Nevada businesses reported what appears to be a substantial increase in taxable sales for September.
But as Taxation Director Chuck Chinnock quickly pointed out Wednesday, the 7.5 percent jump is in comparison to the month when terrorist attacks practically shut down Nevada's tourist economy a year ago in September.
"The impact to the nation's economy was amplified here in Nevada due to our tourist-based economy," Chinnock said.
The attacks shut down airport traffic, which brings in the majority of southern Nevada's customers, and forced cancellation of the National Championship Air Races -- Reno's biggest annual event.
Because of the attacks, taxable sales for September 2001 were 9.33 percent below the same month of 2000.
Gov. Kenny Guinn agreed with the analysis, saying it makes more sense to compare September 2000 with this September. That shows an increase of only 0.4 percent to $2.75 billion, compared to $2.74 billion in the same month of 2000.
"Another way of looking at Nevada's current revenue picture for sales and use tax is the state has lost one year's worth of anticipated, planned gains in its general fund revenue," said Guinn.
Guinn has sale for several months now that the fiscal impact of 9/11 was to completely take away a year's fiscal growth in Nevada. Total taxable sales in September 2001 were just $2.56 billion.
However, Chinnock said the amount collected for the state general fund this September was up 1.5 percent.
Carson City was down 1.6 percent for the month, compared to 2001. Total taxable sales were $71.1 million in September.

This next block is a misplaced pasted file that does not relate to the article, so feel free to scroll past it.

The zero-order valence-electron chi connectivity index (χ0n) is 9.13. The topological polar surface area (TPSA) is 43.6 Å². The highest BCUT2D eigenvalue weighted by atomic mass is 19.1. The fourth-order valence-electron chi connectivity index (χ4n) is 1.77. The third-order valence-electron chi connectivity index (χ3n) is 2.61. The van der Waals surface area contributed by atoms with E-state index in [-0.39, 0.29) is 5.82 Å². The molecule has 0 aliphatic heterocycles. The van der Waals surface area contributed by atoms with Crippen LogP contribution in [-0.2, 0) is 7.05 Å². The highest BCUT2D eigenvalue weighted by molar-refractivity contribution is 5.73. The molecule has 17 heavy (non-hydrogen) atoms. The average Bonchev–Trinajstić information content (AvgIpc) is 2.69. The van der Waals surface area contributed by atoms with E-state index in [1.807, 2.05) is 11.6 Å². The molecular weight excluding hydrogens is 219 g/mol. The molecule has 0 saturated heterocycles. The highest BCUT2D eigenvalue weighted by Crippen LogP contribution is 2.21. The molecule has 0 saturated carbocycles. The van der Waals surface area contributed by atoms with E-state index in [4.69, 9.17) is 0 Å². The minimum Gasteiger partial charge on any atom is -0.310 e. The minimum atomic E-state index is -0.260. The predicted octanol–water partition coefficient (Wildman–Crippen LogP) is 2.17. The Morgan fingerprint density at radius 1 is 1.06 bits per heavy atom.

Douglas County reported a 17.8 percent jump in total sales to $57.8 million.
Taxation officials say the largest increases were for gasoline and automotive dealers, whose total sales rose 15.7 percent statewide. They credit the zero-percent financing offered by auto manufacturers for the increase.
Carson City, where auto and gas sales account for nearly one-third of total taxable sales, saw a 13 percent increase in that category to $22.5 million. But whereas the rest of the state reported an 8.4 percent increase in general merchandise sales, Carson's number was down 31.6 percent, and that is the capital's second-largest sales tax category.
In Douglas, just the opposite occurred, New stores opened just south of the Carson City line, increasing general merchandise sales by 237 percent -- from $2.1 million in September 2001 to $7.2 million this year.
Total taxable sales in Washoe County were up by 5.4 percent to $469.9 million. In Clark County, the jump was 9.5 percent, but that's partly because Clark was hardest hit by Sept. 11, 2001, and suffered the biggest drop in business one year ago.
Guinn said through the first three months of this fiscal year, the state is $7 million shy of meeting the sales tax revenue projections used to build this year's budget.